The anger and disappointment from Wednesday night's community cancer forum in Carlsbad has made it's way to city hall.
"Honestly, it was frustrating,"said Carlsbad council member Matt Hall. He was one of the hundreds of residents who showed up for the forum which was held by county health officials.
Hall said he was disappointed with the lack of Q and A between the audience and the health experts who were brought in to talk about the cancer concerns. Others were also upset, especially with Dr. Thomas Mack, who the state has designated to investigate the possible cancer cluster.
Mack told the audience that there was nothing unusual about Carlsbad.
"He was just telling us research from 2000 to 2007, it was making me boil,"said Stacey Quartarone. She and her husband John lost their 16 year old son Chase last December to lymphoma.
They have been pushing for an in depth investigation into what they believe is an unusually high number of cancer cases among adults and children in Carlsbad.
John Quartarone doesn't believe county and state health officials are doing enough to investigate. "The people who are finding out the information aren't finding out current information."
The Quartarones and other residents believe there has been a spike in the number of cancer cases in recent years. Chase Quartarone was one of four Carlsbad High School students who were diagnosed with lymphoma in the past three years.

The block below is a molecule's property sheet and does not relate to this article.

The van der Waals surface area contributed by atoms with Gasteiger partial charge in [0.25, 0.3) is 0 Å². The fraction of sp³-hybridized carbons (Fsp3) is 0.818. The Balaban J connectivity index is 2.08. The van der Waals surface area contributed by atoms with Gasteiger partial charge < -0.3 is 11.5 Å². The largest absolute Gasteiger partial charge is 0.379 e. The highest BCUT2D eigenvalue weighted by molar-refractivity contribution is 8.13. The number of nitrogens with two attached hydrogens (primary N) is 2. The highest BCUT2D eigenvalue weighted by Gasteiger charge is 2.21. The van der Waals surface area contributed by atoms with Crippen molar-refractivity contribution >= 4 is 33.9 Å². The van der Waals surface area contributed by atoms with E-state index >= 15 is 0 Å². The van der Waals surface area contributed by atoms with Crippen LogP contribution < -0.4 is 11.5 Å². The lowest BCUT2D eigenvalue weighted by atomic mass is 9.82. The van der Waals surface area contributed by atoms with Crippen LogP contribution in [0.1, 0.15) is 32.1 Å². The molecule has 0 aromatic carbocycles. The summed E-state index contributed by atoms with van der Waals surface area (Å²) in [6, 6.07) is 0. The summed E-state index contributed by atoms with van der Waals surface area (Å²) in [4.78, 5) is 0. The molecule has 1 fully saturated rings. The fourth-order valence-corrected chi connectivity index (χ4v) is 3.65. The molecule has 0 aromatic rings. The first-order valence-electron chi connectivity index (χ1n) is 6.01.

The Quartarones also know of at least four students at Kelly Elementary who have died from cancer in the past two years.
Council member Matt Hall left the meeting and immediately spoke to the mayor of Carlsbad who gave the green light for the city to step in.
"We spent the first four hours of the morning figuring out a strategy of how we could bring the community together so we could understand all the questions and start finding the answers and looking at science,"Hall said.
Hall said he will start by getting Representative Brian Bilbray and County Supervisor Bill Horn involved in the investigation.
The city is also planning to bring in more health experts who can look at the air, water and soil for any high levels of contamination.
Hall also said the school district would also be included in the probe.
"I feel relieved, I feel hopeful,"said Stacey Quartarone. "But I don't believe anything anymore until action is taken and I see it."